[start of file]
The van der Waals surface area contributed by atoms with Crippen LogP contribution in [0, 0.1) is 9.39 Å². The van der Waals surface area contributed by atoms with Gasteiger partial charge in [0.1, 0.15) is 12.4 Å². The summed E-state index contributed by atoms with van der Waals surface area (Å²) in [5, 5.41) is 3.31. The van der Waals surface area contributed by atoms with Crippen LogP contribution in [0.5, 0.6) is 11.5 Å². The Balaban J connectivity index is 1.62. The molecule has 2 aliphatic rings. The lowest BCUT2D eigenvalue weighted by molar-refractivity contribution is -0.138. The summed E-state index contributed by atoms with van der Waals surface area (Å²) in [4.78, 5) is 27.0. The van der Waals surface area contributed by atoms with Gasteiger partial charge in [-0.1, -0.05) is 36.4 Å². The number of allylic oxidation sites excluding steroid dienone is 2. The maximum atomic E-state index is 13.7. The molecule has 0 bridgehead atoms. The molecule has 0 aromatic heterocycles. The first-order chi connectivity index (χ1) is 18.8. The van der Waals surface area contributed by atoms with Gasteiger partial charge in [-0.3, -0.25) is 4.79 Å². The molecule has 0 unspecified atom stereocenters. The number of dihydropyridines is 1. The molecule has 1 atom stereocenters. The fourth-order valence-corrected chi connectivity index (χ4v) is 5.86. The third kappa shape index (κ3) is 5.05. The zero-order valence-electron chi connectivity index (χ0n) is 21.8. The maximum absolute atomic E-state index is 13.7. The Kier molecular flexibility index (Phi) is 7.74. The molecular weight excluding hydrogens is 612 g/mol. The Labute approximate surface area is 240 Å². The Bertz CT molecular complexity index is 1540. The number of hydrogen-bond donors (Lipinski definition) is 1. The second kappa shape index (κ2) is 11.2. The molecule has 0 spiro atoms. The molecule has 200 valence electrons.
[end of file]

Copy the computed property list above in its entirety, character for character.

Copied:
The van der Waals surface area contributed by atoms with Crippen LogP contribution in [0, 0.1) is 9.39 Å². The van der Waals surface area contributed by atoms with Gasteiger partial charge in [0.1, 0.15) is 12.4 Å². The summed E-state index contributed by atoms with van der Waals surface area (Å²) in [5, 5.41) is 3.31. The van der Waals surface area contributed by atoms with Crippen LogP contribution in [0.5, 0.6) is 11.5 Å². The Balaban J connectivity index is 1.62. The molecule has 2 aliphatic rings. The lowest BCUT2D eigenvalue weighted by molar-refractivity contribution is -0.138. The summed E-state index contributed by atoms with van der Waals surface area (Å²) in [4.78, 5) is 27.0. The van der Waals surface area contributed by atoms with Gasteiger partial charge in [-0.1, -0.05) is 36.4 Å². The number of allylic oxidation sites excluding steroid dienone is 2. The maximum atomic E-state index is 13.7. The molecule has 0 bridgehead atoms. The molecule has 0 aromatic heterocycles. The first-order chi connectivity index (χ1) is 18.8. The van der Waals surface area contributed by atoms with Gasteiger partial charge in [-0.3, -0.25) is 4.79 Å². The molecule has 0 unspecified atom stereocenters. The number of dihydropyridines is 1. The molecule has 1 atom stereocenters. The fourth-order valence-corrected chi connectivity index (χ4v) is 5.86. The third kappa shape index (κ3) is 5.05. The zero-order valence-electron chi connectivity index (χ0n) is 21.8. The maximum absolute atomic E-state index is 13.7. The Kier molecular flexibility index (Phi) is 7.74. The molecular weight excluding hydrogens is 612 g/mol. The Labute approximate surface area is 240 Å². The Bertz CT molecular complexity index is 1540. The number of hydrogen-bond donors (Lipinski definition) is 1. The second kappa shape index (κ2) is 11.2. The molecule has 0 spiro atoms. The molecule has 200 valence electrons.